One of the most significant offseason changes in the NHL has occurred with the Calgary Flames. The core of Johnny Gaudreau, Matthew Tkachuk, and Sean Monahan, who had been seen as the team’s core since their arrival in the league, has vanished. The Flames have brought in Jonathan Huberdeau, Mackenzie Weegar, and Nazem Kadri after appearing to be on the verge of a rebuild. The question remains – is this team better than it was in 2021-2022? Let’s go through the roster section by section to see if that’s the case.
2021 – 2022 2022 – 2023
Gaudreau – Lindholm – Tkachuk Huberdeau – Lindholm – Mangiapane
Mangiapane – Backlund – Coleman Pelletier – Kadri – Toffoli
Dube – Jarnkrok – Toffoli Coleman – Backlund – Dube
Lucic – Lewis – Ritchie Lucic – Rooney – Lewis
As a forward group, I believe it is critical to distinguish that the 2022 – 2023 roster is a much deeper, not a better, roster. Mangiapane should be given a chance on the top line, where he has the potential to shine alongside one of the game’s best passers, Jonathan Huberdeau. The top line will most likely be less dominant than in previous years, but it will still produce elite results. For the time being, Pelletier is on the second line because it has been widely reported that the Flames are actively seeking another top-6 right winger and have been linked to Evan Rodrigues as a possible fit.
Evan Rodrigues remains on the UFA market.
Here’s his XL Player Card from the 2021-22 season: pic.twitter.com/6zVF9DTE8p
— JFresh (@JFreshHockey) July 16, 2022
Kadri will fit in nicely as a second-line centre, pushing Backlund into a third-line role with Coleman to maintain their two-way dominance. The fourth line will most likely be a dumpster fire, as it was last year. Overall, I believe the 22/23 roster can overcome last year’s depth issues – when the top line was quiet, no other line could fill the void. The offence this year is spread across three different lines. Any opponent will face difficulty effectively shutting down the Flames’ offence.
2021 – 2022 2022 – 2023
Hanifin – Andersson Weegar – Andersson
Kylington – Tanev Hanifin – Tanev
Zadorov – Gudbranson Kylington – Zadorov
What was already a strong blueline group got even stronger with the addition of Mackenzie Weegar in the Matthew Tkachuk trade. Weegar was an underappreciated part of the Florida Panthers’ success as a transition monster who ran their EV transition game. His ability as one of the best defensemen in the game at denying rush chances, which Calgary struggled against in the absence of Chris Tanev, is an important part of his game. This was evident in the Edmonton-Calgary playoff series, where Connor McDavid ran circles around the Calgary defence until Tanev returned (still injured), scoring only three points in the two games Tanev was back.
Weegar is the ultimate pleb filter defenceman. Puts up elite results even when Ekblad is absent, ran that pairing’s transition game, and despite some ugly miscues was still statistically the Cats’ best overall defenceman in the playoffs. pic.twitter.com/4wmfrJIFy4
— JFresh (@JFreshHockey) July 23, 2022
With Tanev unlikely to start the season with the team due to injuries, Weegar will be an important part of the team’s plans for both transition and defence. As of the time of writing, the Flames had ten defensemen on one-way contracts, including Valimaki, Mackey, Meloche, and Gilbert. One has to expect a trade of some kind, either for a top-6 RW or for draft picks.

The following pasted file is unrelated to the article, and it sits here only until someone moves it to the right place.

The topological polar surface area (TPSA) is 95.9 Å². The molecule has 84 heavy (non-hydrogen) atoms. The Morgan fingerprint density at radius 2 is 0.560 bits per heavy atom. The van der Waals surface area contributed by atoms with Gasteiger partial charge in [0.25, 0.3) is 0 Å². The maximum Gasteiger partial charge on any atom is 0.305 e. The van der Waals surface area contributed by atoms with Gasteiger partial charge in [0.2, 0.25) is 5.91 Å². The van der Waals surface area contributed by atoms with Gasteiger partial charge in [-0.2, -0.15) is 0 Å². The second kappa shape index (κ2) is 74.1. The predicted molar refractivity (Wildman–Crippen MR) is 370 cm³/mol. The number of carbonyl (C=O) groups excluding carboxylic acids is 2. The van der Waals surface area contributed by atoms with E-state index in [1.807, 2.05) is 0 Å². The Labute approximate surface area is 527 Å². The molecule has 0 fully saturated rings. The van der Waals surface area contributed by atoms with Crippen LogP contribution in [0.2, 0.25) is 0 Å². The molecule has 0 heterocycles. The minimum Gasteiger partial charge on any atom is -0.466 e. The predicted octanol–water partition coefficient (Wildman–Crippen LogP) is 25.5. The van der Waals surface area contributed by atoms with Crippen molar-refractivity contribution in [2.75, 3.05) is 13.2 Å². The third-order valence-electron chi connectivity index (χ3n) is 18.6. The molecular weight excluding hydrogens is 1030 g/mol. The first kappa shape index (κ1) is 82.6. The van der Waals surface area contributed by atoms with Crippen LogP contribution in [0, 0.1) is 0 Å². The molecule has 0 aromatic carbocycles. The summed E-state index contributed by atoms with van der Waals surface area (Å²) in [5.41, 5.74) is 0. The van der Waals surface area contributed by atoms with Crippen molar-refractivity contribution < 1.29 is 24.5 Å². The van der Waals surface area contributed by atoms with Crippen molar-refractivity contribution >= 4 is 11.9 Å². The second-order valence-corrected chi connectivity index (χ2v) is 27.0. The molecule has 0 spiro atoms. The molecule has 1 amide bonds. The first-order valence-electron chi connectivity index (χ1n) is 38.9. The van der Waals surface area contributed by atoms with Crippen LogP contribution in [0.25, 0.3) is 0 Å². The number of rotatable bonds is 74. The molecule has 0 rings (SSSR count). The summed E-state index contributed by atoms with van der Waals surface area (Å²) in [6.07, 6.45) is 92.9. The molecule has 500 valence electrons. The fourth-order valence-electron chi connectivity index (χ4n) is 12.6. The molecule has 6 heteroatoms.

Vladar – Markstrom
Calgary’s duo of Markstrom and Vladar returns for the 22-23 season. Markstrom is in the third year of his six-year, six-million-dollar contract and has proven his worth as a starting goalie capable of handling heavy workloads. He completely fell apart against Edmonton after a brilliant series against the Dallas Stars and is one of the main reasons why they lost that series in 5 games, among other factors. It will be interesting to see how he performs this year, especially with an even stronger D-core in front of him. Vladar performed admirably as a backup this year, and I’d like to see him get more starts than the 23 he received last year. At only 25 years old, he’s still in line for a backup role next season, but if he can improve his game, I think he’ll be with the Flames for a long time.
The answer is both yes and no. Losing Johnny Gaudreau and Matthew Tkachuk hurt, both professionally and personally. They were, without a doubt, the team’s two best players. So the team’s success will now rely on Andrew Mangiapane filling Tkachuk’s shoes. However, as a whole, this team is not just better; it is significantly better. Talent has been effectively pushed down the lineup, resulting in the first truly formidable 1-2 punch down the middle in memory. Instead of just one or two lines, the Flames now have three lines, each with a scoring threat. Defensively, the same core returns, but with Weegar instead of Gudbranson, elevating the team from good to elite. They are the best in the league for a reason, according to TSN’s Travis Yost, and they will be a formidable force in front of an already excellent starting goalie in Jacob Markstrom. This team is poised for success, and I fully expect them to contend for a second consecutive division title.